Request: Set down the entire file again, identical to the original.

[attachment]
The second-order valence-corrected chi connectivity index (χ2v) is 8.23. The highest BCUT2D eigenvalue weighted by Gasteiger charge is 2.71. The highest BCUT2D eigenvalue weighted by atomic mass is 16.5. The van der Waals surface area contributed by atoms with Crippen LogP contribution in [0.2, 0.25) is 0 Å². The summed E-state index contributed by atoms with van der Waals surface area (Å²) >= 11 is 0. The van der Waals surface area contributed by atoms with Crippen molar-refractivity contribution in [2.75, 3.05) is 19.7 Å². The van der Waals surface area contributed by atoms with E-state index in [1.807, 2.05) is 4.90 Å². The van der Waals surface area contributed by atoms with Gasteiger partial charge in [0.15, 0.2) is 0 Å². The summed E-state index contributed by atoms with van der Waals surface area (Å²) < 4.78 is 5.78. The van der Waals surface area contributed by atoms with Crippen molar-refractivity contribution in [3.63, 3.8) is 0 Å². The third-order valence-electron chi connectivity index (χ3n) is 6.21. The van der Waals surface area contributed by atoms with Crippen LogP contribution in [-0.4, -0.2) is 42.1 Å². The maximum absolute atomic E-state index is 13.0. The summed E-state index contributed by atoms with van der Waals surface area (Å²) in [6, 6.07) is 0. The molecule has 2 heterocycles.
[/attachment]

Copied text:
The second-order valence-corrected chi connectivity index (χ2v) is 8.23. The highest BCUT2D eigenvalue weighted by Gasteiger charge is 2.71. The highest BCUT2D eigenvalue weighted by atomic mass is 16.5. The van der Waals surface area contributed by atoms with Crippen LogP contribution in [0.2, 0.25) is 0 Å². The summed E-state index contributed by atoms with van der Waals surface area (Å²) >= 11 is 0. The van der Waals surface area contributed by atoms with Crippen molar-refractivity contribution in [2.75, 3.05) is 19.7 Å². The van der Waals surface area contributed by atoms with E-state index in [1.807, 2.05) is 4.90 Å². The van der Waals surface area contributed by atoms with Gasteiger partial charge in [0.15, 0.2) is 0 Å². The summed E-state index contributed by atoms with van der Waals surface area (Å²) < 4.78 is 5.78. The van der Waals surface area contributed by atoms with Crippen molar-refractivity contribution in [3.63, 3.8) is 0 Å². The third-order valence-electron chi connectivity index (χ3n) is 6.21. The van der Waals surface area contributed by atoms with Crippen LogP contribution in [-0.4, -0.2) is 42.1 Å². The maximum absolute atomic E-state index is 13.0. The summed E-state index contributed by atoms with van der Waals surface area (Å²) in [6, 6.07) is 0. The molecule has 2 heterocycles.